It’s been weeks since I set my alarm in the morning. Nearly seven weeks, in fact. The only point in my life this feels comparable to is when I became a mother for the first time. This whole period feels like that: time has no discernible meaning. My diary has emptied of engagements, excepting the various social and work Zoom calls scheduled in. I am alternately fired up to do something and also lethargic. My mind races, yet has trouble focusing. Where once I fussed over every little symptom my newborn might display, that anxious monitoring has shifted to myself. Do I feel a little hot? Is that a scratchy throat? I start up in the night in fear of a cough.
I go to bed before my boys. Like Canute and the encroaching tide (in fact he was trying to indicate the futility of holding back the waves, not display mastery over them, but history has been unkind to this particular king), it seems pointless to insist they operate on a timescale different to their natural biology. The 9-5 timetable is designed for adults, not tinies, toddlers or teens. They go to bed around 2.00am, I winch them out just shy of midday. At the weekends, it’s later. They ‘break fast’ when I have my lunch, we eat together in the evening and the kitchen displays signs of their breakfast cereal and toast consumed at midnight when I come down in the morning. I quite enjoy my quiet mornings. I manage to get some work done, I have even tackled some of the piles of paperwork.
I too have adapted slightly. I sleep less than seven hours at night, automatically waking between 7.00 and 8.00, yet have a nap most afternoons. Well, if it’s good enough for our beloved (by me) Europeans, it’s good enough for me. I am ‘stoked’ beyond belief to find that the Clairol root touch up hair dye I got actually did work as the marketing claimed it would! I don’t groom myself especially, just my hair. I shower every day, but am lax with the washing of clothes (fresh pants and socks every day though, I’m not an animal ?). Consequently the washing machine runs less, yet the dishwasher runs more. No-one is out to lunch OR dinner, although we do treat ourselves to a once a week takeaway/ ready meal. I drink more wine than I did, but not every night. Yet…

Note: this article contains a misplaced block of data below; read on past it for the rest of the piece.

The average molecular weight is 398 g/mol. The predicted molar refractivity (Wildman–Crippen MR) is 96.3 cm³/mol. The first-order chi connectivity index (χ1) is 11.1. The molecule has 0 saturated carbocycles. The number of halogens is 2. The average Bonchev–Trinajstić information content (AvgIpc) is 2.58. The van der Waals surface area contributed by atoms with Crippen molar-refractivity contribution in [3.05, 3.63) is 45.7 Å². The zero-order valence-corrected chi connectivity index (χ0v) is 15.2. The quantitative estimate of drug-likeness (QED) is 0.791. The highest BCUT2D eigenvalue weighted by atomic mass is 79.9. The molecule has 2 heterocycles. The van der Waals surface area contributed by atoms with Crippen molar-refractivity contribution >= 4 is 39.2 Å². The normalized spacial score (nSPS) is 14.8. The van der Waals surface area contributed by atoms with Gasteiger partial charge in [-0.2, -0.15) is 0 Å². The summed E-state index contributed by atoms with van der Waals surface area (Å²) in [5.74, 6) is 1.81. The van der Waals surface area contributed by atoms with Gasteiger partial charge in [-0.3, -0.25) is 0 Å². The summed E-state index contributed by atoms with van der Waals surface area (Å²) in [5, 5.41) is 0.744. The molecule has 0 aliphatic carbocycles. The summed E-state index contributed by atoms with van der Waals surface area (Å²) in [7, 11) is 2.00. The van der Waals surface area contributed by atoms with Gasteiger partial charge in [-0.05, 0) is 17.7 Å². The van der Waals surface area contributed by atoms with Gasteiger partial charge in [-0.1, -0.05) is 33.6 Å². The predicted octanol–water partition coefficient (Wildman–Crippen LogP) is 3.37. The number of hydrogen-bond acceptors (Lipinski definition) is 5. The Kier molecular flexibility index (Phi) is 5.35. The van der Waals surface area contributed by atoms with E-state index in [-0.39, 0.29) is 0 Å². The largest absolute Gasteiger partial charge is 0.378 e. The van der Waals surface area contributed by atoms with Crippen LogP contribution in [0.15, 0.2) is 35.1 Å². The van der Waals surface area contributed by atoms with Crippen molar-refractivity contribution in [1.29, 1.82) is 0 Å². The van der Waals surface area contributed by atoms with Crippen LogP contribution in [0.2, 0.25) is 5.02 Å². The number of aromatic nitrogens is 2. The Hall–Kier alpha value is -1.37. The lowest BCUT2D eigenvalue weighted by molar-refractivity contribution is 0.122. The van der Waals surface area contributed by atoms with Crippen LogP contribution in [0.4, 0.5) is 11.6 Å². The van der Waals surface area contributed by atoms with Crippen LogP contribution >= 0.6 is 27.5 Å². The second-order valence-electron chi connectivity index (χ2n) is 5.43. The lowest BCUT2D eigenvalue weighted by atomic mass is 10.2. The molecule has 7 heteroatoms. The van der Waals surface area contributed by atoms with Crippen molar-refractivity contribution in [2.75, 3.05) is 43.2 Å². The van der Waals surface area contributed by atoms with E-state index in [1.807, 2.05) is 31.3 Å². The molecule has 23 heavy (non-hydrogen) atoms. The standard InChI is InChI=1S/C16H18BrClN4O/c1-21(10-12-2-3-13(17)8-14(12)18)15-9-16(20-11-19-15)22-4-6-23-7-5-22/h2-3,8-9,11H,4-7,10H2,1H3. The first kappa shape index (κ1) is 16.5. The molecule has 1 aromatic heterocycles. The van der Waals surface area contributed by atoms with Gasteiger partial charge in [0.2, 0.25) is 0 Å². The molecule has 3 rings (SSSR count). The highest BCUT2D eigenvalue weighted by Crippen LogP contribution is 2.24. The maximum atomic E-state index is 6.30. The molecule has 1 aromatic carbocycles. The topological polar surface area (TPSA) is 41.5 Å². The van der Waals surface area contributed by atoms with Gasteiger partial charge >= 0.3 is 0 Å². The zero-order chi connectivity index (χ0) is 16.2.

I have managed to move some of our work online and I’ve become heavily involved in the campaign for Basic Income. Initially this was just a distraction from a romantic relationship that derailed just as lockdown began. The baggage I thought he was dealing with overwhelmed him and he scuttled off, dumping me in cowardly fashion by text. But activism is a brilliant cure for a broken heart, especially a cause as worthy as this. Activists from up and down the country converge in our various WhatsApp groups, reporting on another MP or public figure who has joined the fold. The fact that I have now been on Zoom calls with various MPs on the topic, as representative of Mothers Uncovered will, I hope, further our cause for the prominence of mothers’ wellbeing and recognition of matrescence in time.
Routines do form I’ve noticed. It’s a singular person indeed, who has no routine or rituals in their life. Look how eagerly the Brits have grasped at the Thursday night clap. The clapping has been superseded by general banging of implements to make a damn great noise and the swift catching up of news with neighbours. We all hope an emergency vehicle might go by as we’re standing there (10 points) so we can show our appreciation, but will settle for a delivery van or bus (5 points). Or at the very least, any car beeping. (1 point).
Other rituals chez moi have been adopted. Monday brunch – well, why not have it on a weekday? It means I can commence the gentle nagging that they do their schoolwork this week, get some exercise, get dressed FFS. Midweek brings my shopping delivery, that has to be carefully edited and missing items subsequently bought in the local shop. Friday nights I seem to have stumbled into a dance in my kitchen to some old skool pop from my Alexa playlist, accompanied reluctantly by my cat. I upload this to Facebook, as friends claim they like it. Well, some of them anyway, I guess the others muted me some time back…
Saturday I do some cleaning and make the boys vacuum. We have our regular (from before) weekend morning ritual of bacon with either pancakes or French toast. I also have a socially distanced coffee in the garden with my lovely neighbours – one standing at our dividing wall, the other just inside the back gate. Then in the evening we have our shop bought or takeaway pizza and watch a film. Wow. Saturday is busy right! I should probably spread things out. Who knows how much longer this may last? Sunday still feels typically Sunday-ish. It always will.